China’s Strategic Drive towards Lithium Mercantilism


The global automotive industry is undergoing a monumental transformation propelled by the surging wave of electric vehicles (EVs). Amid the contenders competing for supremacy in this market, China has emerged as a formidable frontrunner, poised to transform the industry’s landscape. With an insatiable appetite for the lithium powering these vehicles, China is strategically maneuvering to cement its dominance in the race towards lithium mercantilism.

Lithium mercantilism refers to the strategic competition among countries to secure control over the global lithium supply—a pivotal mineral indispensable in lithium-ion battery production essential for EVs. As the demand for EVs intensifies, so does the demand for lithium, creating a spirited competition for its resources. In this context, China has unquestionably risen as a key player in the global lithium market. China’s remarkable prowess in EV production is evident as it manufactured over 6.8 million electric vehicles in 2022, seizing more than 50% of the global production share. The United States follows as the second-largest EV manufacturer, producing over 800,000 EVs in the same year, while Germany, South Korea, and Japan contribute as well.

Lithium’s Role in EV Production

Lithium, a critical ingredient within lithium-ion batteries driving EVs, has garnered substantial global attention. Evident in China’s fervent pursuit of lithium mercantilism through its strategic partnerships and investments, all directed towards securing a stable supply of this invaluable mineral. Many of the targeted nations are strategically positioned within the dual “Lithium Triangles” spanning the globe. These “Lithium Triangles” encompass the two largest lithium reserves globally. The first triangle comprises Bolivia, Chile, and Argentina in South America, while the second encompasses Zimbabwe, Namibia, Mali, Tanzania, and the Democratic Republic of the Congo (DRC) in Africa.

The initial Lithium Triangle encapsulates Bolivia, Chile, and Argentina, collectively housing a significant 75% of the world’s lithium reserves. The second lithium triangle, situated in Africa’s Great Lakes region, includes countries such as Zimbabwe, Namibia, Mali, Tanzania, and the Democratic Republic of the Congo (DRC), adding to the global lithium reserves by another portion.

China’s Strategic Partnerships within the Lithium Triangles

China’s dedication to securing a stable lithium supply is manifest across all eight countries situated within the dual “Lithium Triangles.” In Bolivia, China’s consortium CBC collaborates to develop a substantial lithium mine projected to yield 40,000 tonnes of lithium carbonate annually. Moreover, in Chile, where China stands as the largest buyer of Chilean lithium, multiple joint ventures have been established within the lithium sector, including Tianqi Lithium’s acquisition of a stake in SQM. Further highlighting its strategic presence, China engages in collaborations and investments in Argentina’s lithium industry, particularly with state-owned Jujuy Lithium, positioning itself to address the burgeoning demand for lithium.

China’s pursuit of lithium mercantilism also extends to Africa, where strategic alliances are forged to ensure a steady lithium supply. In Zimbabwe, Sichuan Tianqi Lithium Co.’s acquisition of a majority stake in Bikita Minerals highlights China’s keen interest in Zimbabwe’s lithium reserves. Additionally, in Namibia, Mali, and Tanzania, Chinese entities like Ganfeng Lithium, BYD Company, and CATL venture into lithium mining with projections indicating substantial lithium carbonate yields. The Democratic Republic of Congo (DRC) also holds a pivotal role in China’s lithium endeavors. Its involvement in DRC’s lithium projects, including the Manono and Kamoto projects, emphasizes China’s commitment to establishing a prominent position in the global lithium market.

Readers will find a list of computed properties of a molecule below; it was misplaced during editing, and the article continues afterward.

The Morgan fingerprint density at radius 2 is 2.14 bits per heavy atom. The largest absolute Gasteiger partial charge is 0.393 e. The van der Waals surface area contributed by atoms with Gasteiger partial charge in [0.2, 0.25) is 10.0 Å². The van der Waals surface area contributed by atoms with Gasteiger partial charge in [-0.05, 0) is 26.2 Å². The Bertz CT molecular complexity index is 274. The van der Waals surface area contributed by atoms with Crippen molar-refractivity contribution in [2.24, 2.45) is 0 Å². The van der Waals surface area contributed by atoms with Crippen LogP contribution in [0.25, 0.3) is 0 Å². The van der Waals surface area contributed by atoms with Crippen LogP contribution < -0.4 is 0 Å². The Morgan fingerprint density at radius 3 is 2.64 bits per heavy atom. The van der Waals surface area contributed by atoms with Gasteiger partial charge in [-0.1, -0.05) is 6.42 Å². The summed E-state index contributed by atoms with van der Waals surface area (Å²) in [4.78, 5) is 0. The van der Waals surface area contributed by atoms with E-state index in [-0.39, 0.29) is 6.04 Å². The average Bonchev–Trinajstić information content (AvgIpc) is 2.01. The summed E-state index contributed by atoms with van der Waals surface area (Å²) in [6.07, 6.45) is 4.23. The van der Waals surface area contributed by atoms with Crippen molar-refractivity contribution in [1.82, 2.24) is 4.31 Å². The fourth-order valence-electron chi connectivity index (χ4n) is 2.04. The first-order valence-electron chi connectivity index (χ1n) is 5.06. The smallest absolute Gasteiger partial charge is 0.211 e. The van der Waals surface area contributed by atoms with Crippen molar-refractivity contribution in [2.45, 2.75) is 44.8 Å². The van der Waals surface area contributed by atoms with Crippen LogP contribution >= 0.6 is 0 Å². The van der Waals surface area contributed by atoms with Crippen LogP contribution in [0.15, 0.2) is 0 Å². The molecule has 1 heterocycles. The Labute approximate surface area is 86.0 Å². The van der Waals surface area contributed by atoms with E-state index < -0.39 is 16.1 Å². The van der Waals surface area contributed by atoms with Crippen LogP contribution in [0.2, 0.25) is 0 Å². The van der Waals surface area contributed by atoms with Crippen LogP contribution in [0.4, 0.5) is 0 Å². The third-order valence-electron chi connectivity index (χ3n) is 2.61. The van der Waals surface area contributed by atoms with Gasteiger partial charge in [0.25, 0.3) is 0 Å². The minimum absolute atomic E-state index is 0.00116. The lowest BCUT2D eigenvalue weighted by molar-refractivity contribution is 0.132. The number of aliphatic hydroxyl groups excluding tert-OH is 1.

While China’s lithium mercantilism efforts have certainly reshaped the lithium market, they have also encountered criticism, primarily regarding potential resource exploitation and sustainability concerns. However, China counters these criticisms by asserting that its African investments are mutually advantageous and contribute to sustainable development. China’s strong standing in the global EV industry, coupled with its need for a steady lithium supply, underscores the rationale behind its strategic initiatives.

China’s Future Role in the EV Market

As the EV landscape evolves, China’s pioneering role is indisputable. The nation possesses the world’s largest EV market, the largest EV manufacturing base, and the world’s foremost EV battery market. China’s substantial presence in the global lithium market, combined with its investments in lithium projects, is set to solidify its position. Projections indicate that China will emerge as the unrivaled leader in EV production in the upcoming years, surpassing even the combined output of major players like the United States, Germany, and Japan.

Through calculated maneuvering, partnerships, and strategic investments, China secures its lithium supply—an indispensable resource for the future of electric vehicles. While criticisms linger, China’s resolute pursuit of lithium mercantilism underscores the lengths nations are willing to go to shape a sustainable transportation future. Amidst the surging global demand for lithium, China’s influential position is set to remain pivotal, establishing it as a key player in the ongoing electric revolution.

Dr.Neha Arora
Dr.Neha Arora
Neha Arora is an Assistant Professor at International School of Business & Media, Pune. She is a PhD in International Business from Delhi School of Economics, Delhi University.


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